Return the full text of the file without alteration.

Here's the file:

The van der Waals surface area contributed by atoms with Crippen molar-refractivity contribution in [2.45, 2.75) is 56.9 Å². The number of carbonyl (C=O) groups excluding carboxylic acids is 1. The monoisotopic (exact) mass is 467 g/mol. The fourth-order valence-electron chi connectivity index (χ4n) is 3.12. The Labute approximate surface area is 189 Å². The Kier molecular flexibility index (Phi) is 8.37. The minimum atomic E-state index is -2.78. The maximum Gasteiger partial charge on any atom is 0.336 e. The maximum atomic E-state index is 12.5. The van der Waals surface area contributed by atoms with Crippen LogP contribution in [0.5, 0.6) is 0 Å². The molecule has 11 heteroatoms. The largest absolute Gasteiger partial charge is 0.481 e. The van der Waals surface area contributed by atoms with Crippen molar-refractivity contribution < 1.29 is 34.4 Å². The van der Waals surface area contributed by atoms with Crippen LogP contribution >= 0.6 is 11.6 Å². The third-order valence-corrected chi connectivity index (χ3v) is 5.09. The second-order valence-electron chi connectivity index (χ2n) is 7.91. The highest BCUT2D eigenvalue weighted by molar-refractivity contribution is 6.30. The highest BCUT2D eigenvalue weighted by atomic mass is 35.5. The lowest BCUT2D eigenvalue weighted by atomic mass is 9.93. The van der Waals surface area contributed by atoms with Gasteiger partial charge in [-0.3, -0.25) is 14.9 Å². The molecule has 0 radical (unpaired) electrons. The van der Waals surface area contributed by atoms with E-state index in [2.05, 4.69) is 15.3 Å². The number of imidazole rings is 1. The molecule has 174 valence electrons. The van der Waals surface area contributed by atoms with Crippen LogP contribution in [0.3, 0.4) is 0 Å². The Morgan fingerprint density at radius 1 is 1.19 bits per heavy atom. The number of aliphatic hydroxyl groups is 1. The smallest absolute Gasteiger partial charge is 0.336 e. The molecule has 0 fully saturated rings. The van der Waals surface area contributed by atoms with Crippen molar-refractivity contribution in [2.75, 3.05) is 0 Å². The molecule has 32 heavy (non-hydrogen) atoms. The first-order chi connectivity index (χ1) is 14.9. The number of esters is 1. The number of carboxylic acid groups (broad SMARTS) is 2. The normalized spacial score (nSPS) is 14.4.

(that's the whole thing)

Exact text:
The van der Waals surface area contributed by atoms with Crippen molar-refractivity contribution in [2.45, 2.75) is 56.9 Å². The number of carbonyl (C=O) groups excluding carboxylic acids is 1. The monoisotopic (exact) mass is 467 g/mol. The fourth-order valence-electron chi connectivity index (χ4n) is 3.12. The Labute approximate surface area is 189 Å². The Kier molecular flexibility index (Phi) is 8.37. The minimum atomic E-state index is -2.78. The maximum Gasteiger partial charge on any atom is 0.336 e. The maximum atomic E-state index is 12.5. The van der Waals surface area contributed by atoms with Crippen LogP contribution in [0.5, 0.6) is 0 Å². The molecule has 11 heteroatoms. The largest absolute Gasteiger partial charge is 0.481 e. The van der Waals surface area contributed by atoms with Crippen molar-refractivity contribution < 1.29 is 34.4 Å². The van der Waals surface area contributed by atoms with Crippen LogP contribution >= 0.6 is 11.6 Å². The third-order valence-corrected chi connectivity index (χ3v) is 5.09. The second-order valence-electron chi connectivity index (χ2n) is 7.91. The highest BCUT2D eigenvalue weighted by molar-refractivity contribution is 6.30. The highest BCUT2D eigenvalue weighted by atomic mass is 35.5. The lowest BCUT2D eigenvalue weighted by atomic mass is 9.93. The van der Waals surface area contributed by atoms with Gasteiger partial charge in [-0.3, -0.25) is 14.9 Å². The molecule has 0 radical (unpaired) electrons. The van der Waals surface area contributed by atoms with E-state index in [2.05, 4.69) is 15.3 Å². The number of imidazole rings is 1. The molecule has 174 valence electrons. The van der Waals surface area contributed by atoms with Crippen LogP contribution in [0.3, 0.4) is 0 Å². The Morgan fingerprint density at radius 1 is 1.19 bits per heavy atom. The number of aliphatic hydroxyl groups is 1. The smallest absolute Gasteiger partial charge is 0.336 e. The molecule has 0 fully saturated rings. The van der Waals surface area contributed by atoms with Crippen molar-refractivity contribution in [2.75, 3.05) is 0 Å². The molecule has 32 heavy (non-hydrogen) atoms. The first-order chi connectivity index (χ1) is 14.9. The number of esters is 1. The number of carboxylic acid groups (broad SMARTS) is 2. The normalized spacial score (nSPS) is 14.4.